Thursday, July 9, 2015

Restoring the Granddaddy of Modern Computers: the IBM 5150

It Was a Dinosaur Back Then...

At some point a very long time ago in my life, I acquired an IBM 5150 PC from my grandfather.  I'm not sure why he wanted to give it to me at that time, but I did have fond memories of playing old games on 5.25" floppy such as Grand Prix Circuit and Wheel of Fortune with my cousins on hot summer days in Grandpa's garage in Houston (along with a similarly vintage Ferrari 308GTB which always remained under wraps -- I didn't even realize it was blue until after he died), so I was definitely happy to take it.  (The computer, of course. ;)  By most people's definition, the 5150 is the root of the modern personal computer, but in the late '90s when I received the machine, I did not have the right skills nor tools to get it up and working; moreover, with no expansion cards installed (no floppy disk controller nor video card in particular), it would not have been very useful nor even easy to triage and fix.  Fast forward 16 or 17 years since my last attempt, during which time I got degrees in Computer Engineering and Computer Science, and with a little bit of inclination from an outside event, now there's a newly-restored 5150 sucking gobs of power off the grid. :-P

This restoration project was spurred by the closing of a computer store in Arlington, TX called Electronic Discount Sales.  They have been on Pioneer Pkwy for nearly 30 years, but the owner has finally decided after all this time that he wants to "semi-retire," so he has been working on closing the store for several months now by trying to self-liquidate all of the remaining merchandise.  It is quite a large building, probably occupied by a grocery store in its former life before EDS moved in.  The thing that makes this a highly unusual case, though, is EDS contains stuff he received new 10 or even 20 years ago that still has yet to sell.  From a business perspective, we're surprised he's stayed in business this long.  But from a nerd perspective, it is amazing a place such as this still exists with all sorts of retro gadgets we used to enjoy throughout our lives.  Whatever we need to fix or to get further enjoyment out of an old computer or console system, he probably has.  Despite some of this stuff reaching its "knee" in the market (it has stopped losing value and is actually gaining value again), they still had some of these gadgets at shockingly low prices, especially in the video games section.  (To be fair, it did seem like they were asking a lot of money for certain other things they were selling, particularly the "old but not quite vintage yet" laptops.)  Also, for those who remember the earliest PCs, they had a Computer Museum devoted to this old technology, which is also in the process of being liquidated.  It is mostly from the Computer Museum that I have been able to restore my machine to something that works, at least in the most "BASIC" way.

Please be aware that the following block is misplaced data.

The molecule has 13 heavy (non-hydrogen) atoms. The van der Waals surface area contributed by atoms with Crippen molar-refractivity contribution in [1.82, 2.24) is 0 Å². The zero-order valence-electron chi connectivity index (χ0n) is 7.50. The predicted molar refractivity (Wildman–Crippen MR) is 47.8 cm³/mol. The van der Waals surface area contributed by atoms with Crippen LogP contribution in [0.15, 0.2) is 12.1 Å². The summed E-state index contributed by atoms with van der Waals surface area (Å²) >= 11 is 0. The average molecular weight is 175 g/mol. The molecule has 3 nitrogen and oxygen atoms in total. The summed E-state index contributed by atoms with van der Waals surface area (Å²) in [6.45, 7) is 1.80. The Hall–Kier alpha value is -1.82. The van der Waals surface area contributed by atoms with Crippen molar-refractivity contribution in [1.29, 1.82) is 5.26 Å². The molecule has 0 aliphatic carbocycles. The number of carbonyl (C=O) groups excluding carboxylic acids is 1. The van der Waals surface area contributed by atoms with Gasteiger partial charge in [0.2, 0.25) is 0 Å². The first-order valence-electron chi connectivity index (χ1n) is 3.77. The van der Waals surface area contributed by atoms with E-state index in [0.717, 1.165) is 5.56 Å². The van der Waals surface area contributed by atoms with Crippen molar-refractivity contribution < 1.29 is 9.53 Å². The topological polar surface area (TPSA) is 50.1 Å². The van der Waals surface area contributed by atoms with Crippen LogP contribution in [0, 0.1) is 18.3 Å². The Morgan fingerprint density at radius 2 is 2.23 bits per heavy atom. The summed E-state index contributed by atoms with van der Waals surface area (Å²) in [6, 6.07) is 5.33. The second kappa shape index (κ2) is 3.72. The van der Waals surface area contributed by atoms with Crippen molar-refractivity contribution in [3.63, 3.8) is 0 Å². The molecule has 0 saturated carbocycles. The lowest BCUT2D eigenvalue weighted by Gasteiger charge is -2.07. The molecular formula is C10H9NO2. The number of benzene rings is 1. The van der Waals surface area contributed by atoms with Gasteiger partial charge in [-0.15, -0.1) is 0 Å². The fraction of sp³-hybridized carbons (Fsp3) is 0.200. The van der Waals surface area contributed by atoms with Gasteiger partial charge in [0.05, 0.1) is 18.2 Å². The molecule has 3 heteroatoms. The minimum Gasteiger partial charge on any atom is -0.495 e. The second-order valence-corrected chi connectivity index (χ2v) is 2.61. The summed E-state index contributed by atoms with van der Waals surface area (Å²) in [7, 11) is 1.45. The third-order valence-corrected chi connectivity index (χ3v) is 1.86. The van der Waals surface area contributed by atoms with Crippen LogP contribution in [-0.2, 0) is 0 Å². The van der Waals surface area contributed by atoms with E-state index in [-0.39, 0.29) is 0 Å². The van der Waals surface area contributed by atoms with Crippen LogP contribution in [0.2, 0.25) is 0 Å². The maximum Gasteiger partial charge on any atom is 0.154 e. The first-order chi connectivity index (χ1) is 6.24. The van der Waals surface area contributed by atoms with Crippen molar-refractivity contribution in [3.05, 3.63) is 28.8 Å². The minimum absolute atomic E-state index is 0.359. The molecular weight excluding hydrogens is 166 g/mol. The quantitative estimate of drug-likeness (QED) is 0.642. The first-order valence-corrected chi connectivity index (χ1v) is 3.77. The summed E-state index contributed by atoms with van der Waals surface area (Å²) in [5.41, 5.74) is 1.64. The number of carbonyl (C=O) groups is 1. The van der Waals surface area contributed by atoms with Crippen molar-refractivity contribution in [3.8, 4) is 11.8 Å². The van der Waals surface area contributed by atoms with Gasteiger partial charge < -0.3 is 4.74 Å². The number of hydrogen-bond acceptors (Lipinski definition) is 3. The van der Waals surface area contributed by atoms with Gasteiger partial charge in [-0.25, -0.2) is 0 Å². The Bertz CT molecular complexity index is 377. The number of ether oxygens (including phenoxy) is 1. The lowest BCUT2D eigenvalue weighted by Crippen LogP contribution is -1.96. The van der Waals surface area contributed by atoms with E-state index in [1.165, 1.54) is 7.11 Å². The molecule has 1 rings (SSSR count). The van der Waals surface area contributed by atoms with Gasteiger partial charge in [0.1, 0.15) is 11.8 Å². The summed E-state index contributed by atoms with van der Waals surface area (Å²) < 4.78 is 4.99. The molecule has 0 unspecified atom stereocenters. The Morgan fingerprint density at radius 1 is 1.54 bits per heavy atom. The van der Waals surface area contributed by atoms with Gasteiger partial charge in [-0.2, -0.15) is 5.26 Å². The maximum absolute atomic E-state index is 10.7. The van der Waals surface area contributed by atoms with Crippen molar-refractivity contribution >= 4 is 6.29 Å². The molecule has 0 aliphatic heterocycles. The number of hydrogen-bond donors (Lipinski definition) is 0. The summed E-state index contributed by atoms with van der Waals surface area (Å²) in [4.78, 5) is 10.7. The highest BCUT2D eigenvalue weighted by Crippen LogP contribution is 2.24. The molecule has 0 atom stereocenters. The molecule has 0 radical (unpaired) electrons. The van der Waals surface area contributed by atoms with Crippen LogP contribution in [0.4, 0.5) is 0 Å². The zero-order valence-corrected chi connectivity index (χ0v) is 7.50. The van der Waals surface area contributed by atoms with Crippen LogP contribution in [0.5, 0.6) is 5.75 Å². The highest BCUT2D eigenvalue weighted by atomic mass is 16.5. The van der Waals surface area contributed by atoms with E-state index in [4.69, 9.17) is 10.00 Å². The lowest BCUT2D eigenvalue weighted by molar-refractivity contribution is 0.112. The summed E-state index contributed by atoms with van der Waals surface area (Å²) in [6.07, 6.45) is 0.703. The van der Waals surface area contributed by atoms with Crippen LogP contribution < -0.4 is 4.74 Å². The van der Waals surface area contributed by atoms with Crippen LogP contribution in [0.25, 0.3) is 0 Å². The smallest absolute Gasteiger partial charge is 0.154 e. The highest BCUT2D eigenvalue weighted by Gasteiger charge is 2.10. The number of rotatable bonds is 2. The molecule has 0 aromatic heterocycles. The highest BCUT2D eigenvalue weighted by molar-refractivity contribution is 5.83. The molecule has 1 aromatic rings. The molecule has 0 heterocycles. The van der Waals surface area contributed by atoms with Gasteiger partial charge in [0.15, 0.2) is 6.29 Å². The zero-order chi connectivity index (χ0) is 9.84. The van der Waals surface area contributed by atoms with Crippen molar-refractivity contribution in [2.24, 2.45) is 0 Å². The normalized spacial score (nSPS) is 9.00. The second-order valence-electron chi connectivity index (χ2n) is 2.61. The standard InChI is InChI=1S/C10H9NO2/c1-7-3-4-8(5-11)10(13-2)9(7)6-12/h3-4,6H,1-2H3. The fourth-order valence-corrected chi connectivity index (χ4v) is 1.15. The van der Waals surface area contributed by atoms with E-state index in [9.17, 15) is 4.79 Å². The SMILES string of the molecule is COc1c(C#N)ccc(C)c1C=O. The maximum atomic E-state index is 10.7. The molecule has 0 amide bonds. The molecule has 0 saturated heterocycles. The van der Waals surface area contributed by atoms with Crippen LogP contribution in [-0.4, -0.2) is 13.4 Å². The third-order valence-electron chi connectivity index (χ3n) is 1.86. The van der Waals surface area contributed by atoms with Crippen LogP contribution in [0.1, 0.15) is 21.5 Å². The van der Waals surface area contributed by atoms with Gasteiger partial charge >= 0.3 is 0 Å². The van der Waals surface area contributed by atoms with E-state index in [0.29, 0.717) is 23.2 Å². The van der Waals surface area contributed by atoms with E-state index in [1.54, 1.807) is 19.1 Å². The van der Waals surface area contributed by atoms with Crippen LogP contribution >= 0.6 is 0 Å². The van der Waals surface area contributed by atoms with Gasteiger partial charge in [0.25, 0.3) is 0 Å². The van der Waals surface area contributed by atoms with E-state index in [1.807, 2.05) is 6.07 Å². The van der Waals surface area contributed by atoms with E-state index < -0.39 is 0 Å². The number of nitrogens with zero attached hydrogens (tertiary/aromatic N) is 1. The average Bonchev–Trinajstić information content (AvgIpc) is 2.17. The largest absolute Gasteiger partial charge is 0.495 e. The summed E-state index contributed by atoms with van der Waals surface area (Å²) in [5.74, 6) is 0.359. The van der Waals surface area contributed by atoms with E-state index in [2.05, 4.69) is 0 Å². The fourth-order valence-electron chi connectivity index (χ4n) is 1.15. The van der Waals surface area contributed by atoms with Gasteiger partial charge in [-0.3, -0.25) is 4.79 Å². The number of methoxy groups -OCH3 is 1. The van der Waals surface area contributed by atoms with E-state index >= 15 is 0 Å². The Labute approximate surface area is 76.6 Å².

A view of Electronic Discount Sales

A shelf of software from the 1990s

80% Off Everything tends to reveal all the obscure artifacts from an era in computing I'm sure no one misses...

After sitting in my grandpa's garage for a long time, the old relic sat in my mom's garage for yet another 16 or 17 years.  When I opened it up that long ago, it seemed impossible to have been the exact same machine I played all those games on -- after all, it wasn't that long ago back then that I was playing them, and yet this machine was pretty well stripped down and even seemed to be a different color than I remembered.  I didn't even feel confident in turning it on, so I left it alone until two days after visiting EDS, when Mom was able to dig it up from her garage.  After acquiring it, I started reading up on the machine and trying to learn its capabilities and what would make it tick.  Many sources pointed to a book called Upgrading & Repairing PCs, of which I have several editions at Mom's house (including the original edition), so the next day, I met her to get that original edition.  By then, I had about four different ways to confirm some important information:
  • The BIOS on the system is the 3rd iteration BIOS from 10/27/1982 (the most bug-free of them all, but still not great).
  • The system needs expansion cards to do anything useful, such as display video or read from a floppy.
  • The power supply in this particular machine is not stock, and that is a good thing.  The original PSU was very noisy yet only about 40% as powerful as the one provided to me.